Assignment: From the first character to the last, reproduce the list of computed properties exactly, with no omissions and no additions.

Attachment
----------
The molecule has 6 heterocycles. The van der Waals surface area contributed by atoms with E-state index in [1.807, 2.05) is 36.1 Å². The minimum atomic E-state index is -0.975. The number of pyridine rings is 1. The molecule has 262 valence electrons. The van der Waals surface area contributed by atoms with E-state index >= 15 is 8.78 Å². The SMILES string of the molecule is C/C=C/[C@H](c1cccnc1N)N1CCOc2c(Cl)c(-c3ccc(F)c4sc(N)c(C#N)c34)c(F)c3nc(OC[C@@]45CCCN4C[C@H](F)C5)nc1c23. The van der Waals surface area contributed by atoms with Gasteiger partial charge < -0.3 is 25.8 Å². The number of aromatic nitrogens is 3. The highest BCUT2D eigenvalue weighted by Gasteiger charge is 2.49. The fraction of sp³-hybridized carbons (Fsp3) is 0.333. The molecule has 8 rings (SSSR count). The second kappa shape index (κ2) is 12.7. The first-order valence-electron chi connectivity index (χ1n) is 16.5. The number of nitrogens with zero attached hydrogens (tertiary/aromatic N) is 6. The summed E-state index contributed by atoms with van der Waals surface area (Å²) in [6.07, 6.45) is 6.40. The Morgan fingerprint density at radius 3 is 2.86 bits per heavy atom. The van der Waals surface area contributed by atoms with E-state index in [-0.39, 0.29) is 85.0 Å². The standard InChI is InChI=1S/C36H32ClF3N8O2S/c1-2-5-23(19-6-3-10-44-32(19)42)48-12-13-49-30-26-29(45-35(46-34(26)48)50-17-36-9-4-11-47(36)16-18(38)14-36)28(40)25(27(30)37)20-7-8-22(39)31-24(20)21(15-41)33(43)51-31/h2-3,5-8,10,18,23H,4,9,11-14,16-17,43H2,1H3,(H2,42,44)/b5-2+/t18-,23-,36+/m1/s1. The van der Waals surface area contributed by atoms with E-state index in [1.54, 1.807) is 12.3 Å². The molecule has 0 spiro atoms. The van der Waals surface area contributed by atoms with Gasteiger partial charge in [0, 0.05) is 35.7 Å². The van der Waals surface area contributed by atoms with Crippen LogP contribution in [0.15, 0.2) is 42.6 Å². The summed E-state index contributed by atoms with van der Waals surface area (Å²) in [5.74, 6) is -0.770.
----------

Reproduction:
The molecule has 6 heterocycles. The van der Waals surface area contributed by atoms with E-state index in [1.807, 2.05) is 36.1 Å². The minimum atomic E-state index is -0.975. The number of pyridine rings is 1. The molecule has 262 valence electrons. The van der Waals surface area contributed by atoms with E-state index >= 15 is 8.78 Å². The SMILES string of the molecule is C/C=C/[C@H](c1cccnc1N)N1CCOc2c(Cl)c(-c3ccc(F)c4sc(N)c(C#N)c34)c(F)c3nc(OC[C@@]45CCCN4C[C@H](F)C5)nc1c23. The van der Waals surface area contributed by atoms with Gasteiger partial charge < -0.3 is 25.8 Å². The number of aromatic nitrogens is 3. The highest BCUT2D eigenvalue weighted by Gasteiger charge is 2.49. The fraction of sp³-hybridized carbons (Fsp3) is 0.333. The molecule has 8 rings (SSSR count). The second kappa shape index (κ2) is 12.7. The first-order valence-electron chi connectivity index (χ1n) is 16.5. The number of nitrogens with zero attached hydrogens (tertiary/aromatic N) is 6. The summed E-state index contributed by atoms with van der Waals surface area (Å²) in [6.07, 6.45) is 6.40. The Morgan fingerprint density at radius 3 is 2.86 bits per heavy atom. The van der Waals surface area contributed by atoms with E-state index in [-0.39, 0.29) is 85.0 Å². The standard InChI is InChI=1S/C36H32ClF3N8O2S/c1-2-5-23(19-6-3-10-44-32(19)42)48-12-13-49-30-26-29(45-35(46-34(26)48)50-17-36-9-4-11-47(36)16-18(38)14-36)28(40)25(27(30)37)20-7-8-22(39)31-24(20)21(15-41)33(43)51-31/h2-3,5-8,10,18,23H,4,9,11-14,16-17,43H2,1H3,(H2,42,44)/b5-2+/t18-,23-,36+/m1/s1. The van der Waals surface area contributed by atoms with E-state index in [1.54, 1.807) is 12.3 Å². The molecule has 0 spiro atoms. The van der Waals surface area contributed by atoms with Gasteiger partial charge in [0, 0.05) is 35.7 Å². The van der Waals surface area contributed by atoms with Crippen LogP contribution in [0.15, 0.2) is 42.6 Å². The summed E-state index contributed by atoms with van der Waals surface area (Å²) in [5.74, 6) is -0.770.